Royal Mail warned yesterday that its pension fund contributions will have to double to almost £800m a year to plug the huge deficit in the scheme.
This will wipe out most of the net profits the organisation hopes to start making once its three-year rationalisation programme is complete next March, meaning that it is unlikely to resume dividend payments to the Government for years to come.
The final-salary scheme has a £2.5bn deficit, based on the last actuarial valuation carried out in March 2003. For the previous 13 years, Royal Mail had taken a pension holiday, making no contributions at all.
Marisa Cassoni, Royal Mail's finance director, said its pension fund trustees had now decided that the deficit in the scheme needed to be made good over the next 12 years, rather than the 40-year timescale it had been working on. They have also decreed that the proportion of the fund's assets held in riskier but higher-yielding shares must fall from 80 per cent to 65 per cent, meaning that more money will have to be pumped into the fund to meet its liabilities.
The Royal Mail scheme is the fifth biggest in the country with 430,000 members - 250,000 of whom are already drawing their pension. In addition to the company's regular pension contributions of £300m a year, an extra £140m will be paid into the fund this year to help tackle the deficit, together with a one-off payment of £200m to meet pension entitlements of those retiring early under Royal Mail's redundancy scheme.
Ms Cassoni said the pension deficit contribution was likely to rise to £500m a year over a period of time, meaning the total amount being paid in by Royal Mail would reach £800m. That is £200m more than Royal Mail made in its most profitable ever year - 1998-99, when it recorded a pre-tax profit of £608m.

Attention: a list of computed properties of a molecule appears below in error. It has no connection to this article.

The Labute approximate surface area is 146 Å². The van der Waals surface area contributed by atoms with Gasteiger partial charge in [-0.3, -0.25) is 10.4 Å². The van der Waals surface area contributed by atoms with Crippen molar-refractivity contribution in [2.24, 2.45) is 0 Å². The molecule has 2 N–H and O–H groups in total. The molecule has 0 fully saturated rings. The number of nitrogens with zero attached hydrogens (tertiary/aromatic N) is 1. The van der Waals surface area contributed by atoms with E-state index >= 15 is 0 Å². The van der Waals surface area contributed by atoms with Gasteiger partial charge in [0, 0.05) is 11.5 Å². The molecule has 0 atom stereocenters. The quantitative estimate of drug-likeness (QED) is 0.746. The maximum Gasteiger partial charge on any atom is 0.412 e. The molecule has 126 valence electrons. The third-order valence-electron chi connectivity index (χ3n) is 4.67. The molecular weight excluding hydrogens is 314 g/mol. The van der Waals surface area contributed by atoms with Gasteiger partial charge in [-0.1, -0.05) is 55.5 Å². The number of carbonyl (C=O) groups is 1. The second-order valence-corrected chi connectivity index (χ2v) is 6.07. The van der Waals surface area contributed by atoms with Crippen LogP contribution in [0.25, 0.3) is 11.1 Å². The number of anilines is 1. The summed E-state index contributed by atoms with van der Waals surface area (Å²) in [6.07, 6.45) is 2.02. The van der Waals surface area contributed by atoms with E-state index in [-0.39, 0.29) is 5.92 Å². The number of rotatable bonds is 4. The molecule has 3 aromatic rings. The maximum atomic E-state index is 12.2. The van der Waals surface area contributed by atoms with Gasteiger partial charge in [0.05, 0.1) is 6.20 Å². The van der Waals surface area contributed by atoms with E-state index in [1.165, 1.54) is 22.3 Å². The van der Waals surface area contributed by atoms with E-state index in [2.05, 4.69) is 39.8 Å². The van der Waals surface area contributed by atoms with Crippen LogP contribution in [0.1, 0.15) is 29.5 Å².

News of the increasing pension contributions came as Royal Mail said it was on course to hit its target of a £400m operating profit this year after making profits of more than £1m a day in the first half of the year.
The achievement of the £400m target will trigger a flat-rate "sharing in success" payment of £800 to all 190,000 Royal Mail staff at a cost of £160m. However, the organisation's top management, led by its chief executive Adam Crozier, stand to collect millions of pounds in performance bonuses.
Postwatch, the consumer body, criticised Royal Mail for failing to achieve 14 of its 15 letter delivery targets despite the huge increase in operating profits from £55m to £217m for the six months to the end of September.
But Royal Mail retorted that its performance on first class letters was one of the best in a decade in the July-September period, with 92.1 per cent being delivered the day after posting compared with a target of 92.5 per cent. The company expects to pay about £50m in compensation to customers this year for under-performance, the same as it paid last year.
All four divisions of the company improved their financial performance in the half-year, with the letters business Royal Mail increasing its operating profit to £261m, the 15,000-strong Post Office network cutting its losses from £90m to £52m, Parcelforce more than halving losses to £16m, and the General Logistics business turning a £2m deficit into a £16m profit. The pre-tax profit for the period was £55m compared with £3m a year earlier.
Allan Leighton scotched speculation he would step down as chairman in March.
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